Keywords: ginger; human health; randomized controlled trials; systematic review ginger; human health; randomized controlled trials; systematic review

1. Introduction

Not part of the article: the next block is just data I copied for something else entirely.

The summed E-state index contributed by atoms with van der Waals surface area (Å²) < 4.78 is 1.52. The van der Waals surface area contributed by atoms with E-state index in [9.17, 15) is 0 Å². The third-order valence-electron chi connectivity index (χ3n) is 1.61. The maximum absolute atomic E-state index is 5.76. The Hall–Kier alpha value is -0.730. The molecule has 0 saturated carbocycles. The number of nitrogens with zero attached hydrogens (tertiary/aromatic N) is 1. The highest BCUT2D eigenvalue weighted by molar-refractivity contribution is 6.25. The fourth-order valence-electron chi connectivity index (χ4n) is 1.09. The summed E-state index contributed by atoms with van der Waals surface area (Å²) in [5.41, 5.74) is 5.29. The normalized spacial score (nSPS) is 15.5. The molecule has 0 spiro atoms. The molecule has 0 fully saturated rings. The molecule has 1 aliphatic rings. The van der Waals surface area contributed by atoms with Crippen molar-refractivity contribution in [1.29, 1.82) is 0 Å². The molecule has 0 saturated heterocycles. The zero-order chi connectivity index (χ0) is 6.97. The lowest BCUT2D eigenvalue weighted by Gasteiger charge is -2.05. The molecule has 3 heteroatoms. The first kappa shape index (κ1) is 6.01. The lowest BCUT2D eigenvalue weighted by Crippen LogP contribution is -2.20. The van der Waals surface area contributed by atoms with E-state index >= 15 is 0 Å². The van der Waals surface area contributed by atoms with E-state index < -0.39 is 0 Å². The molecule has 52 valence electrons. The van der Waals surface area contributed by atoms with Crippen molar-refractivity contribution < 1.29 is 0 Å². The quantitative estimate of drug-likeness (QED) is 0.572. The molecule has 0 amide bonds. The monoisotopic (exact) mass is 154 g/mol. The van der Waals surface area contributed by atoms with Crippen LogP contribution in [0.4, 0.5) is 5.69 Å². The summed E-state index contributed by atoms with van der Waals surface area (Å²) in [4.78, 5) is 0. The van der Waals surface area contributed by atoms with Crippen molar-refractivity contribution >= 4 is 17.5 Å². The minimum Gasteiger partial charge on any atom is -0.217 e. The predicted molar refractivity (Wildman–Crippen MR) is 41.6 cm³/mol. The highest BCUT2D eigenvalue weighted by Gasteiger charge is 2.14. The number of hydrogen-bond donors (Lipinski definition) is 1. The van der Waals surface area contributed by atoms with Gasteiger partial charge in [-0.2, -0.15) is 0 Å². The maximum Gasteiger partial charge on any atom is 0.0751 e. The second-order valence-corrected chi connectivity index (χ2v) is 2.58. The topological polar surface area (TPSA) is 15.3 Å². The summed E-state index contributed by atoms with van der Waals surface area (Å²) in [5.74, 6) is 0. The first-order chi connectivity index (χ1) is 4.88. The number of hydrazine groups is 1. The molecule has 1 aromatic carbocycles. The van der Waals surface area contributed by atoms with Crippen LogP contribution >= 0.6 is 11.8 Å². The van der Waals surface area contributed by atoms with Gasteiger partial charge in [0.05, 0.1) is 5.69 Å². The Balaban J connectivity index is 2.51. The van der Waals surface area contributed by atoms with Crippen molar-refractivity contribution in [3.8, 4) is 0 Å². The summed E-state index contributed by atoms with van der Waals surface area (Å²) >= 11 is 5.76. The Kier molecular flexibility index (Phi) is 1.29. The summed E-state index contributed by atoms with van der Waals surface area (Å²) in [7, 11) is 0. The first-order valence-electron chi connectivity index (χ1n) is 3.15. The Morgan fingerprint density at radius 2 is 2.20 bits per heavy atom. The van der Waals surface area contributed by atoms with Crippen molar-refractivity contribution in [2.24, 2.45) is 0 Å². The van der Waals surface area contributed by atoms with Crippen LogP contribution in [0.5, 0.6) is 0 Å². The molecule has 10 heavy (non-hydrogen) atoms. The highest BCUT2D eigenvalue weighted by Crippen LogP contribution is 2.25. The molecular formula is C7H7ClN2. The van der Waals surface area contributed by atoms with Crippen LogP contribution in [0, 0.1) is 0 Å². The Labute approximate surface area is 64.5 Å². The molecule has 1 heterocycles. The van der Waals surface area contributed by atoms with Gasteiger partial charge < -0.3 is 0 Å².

Ginger (Zingiber officinale Roscoe), a well-known herbaceous plant, has been widely used as a flavoring agent and herbal medicine for centuries. Furthermore, the consumption of the ginger rhizome is a typical traditional remedy to relieve common health problems, including pain, nausea, and vomiting [1]. Notably, a prominent number of randomized clinical trials (RCTs) have been conducted to examine ginger’s antiemetic effect in various conditions such as motion sickness, pregnancy, and post-anesthesia [2,3,4]. More than approximately 100 compounds have reportedly been isolated from ginger [5]. Specifically, the major classes of ginger compounds are gingerol, shogaols, zingiberene, and zingerone, as well as other less common compounds, including terpenes, vitamins, and minerals [6]. Among them, gingerols are considered as the primary components, reported to possess several bioactivities [7]. As a result, many related biological activities have been explored such as those of antioxidant, antimicrobial, and anti-neuroinflammation, just to name a few [8]. Moreover, in recent years, the role of ginger has been extended to anticancer, chemotherapy-induced nausea and vomiting (CINV), and fatigue, as well as improvements in the quality of life in daily human work [9,10].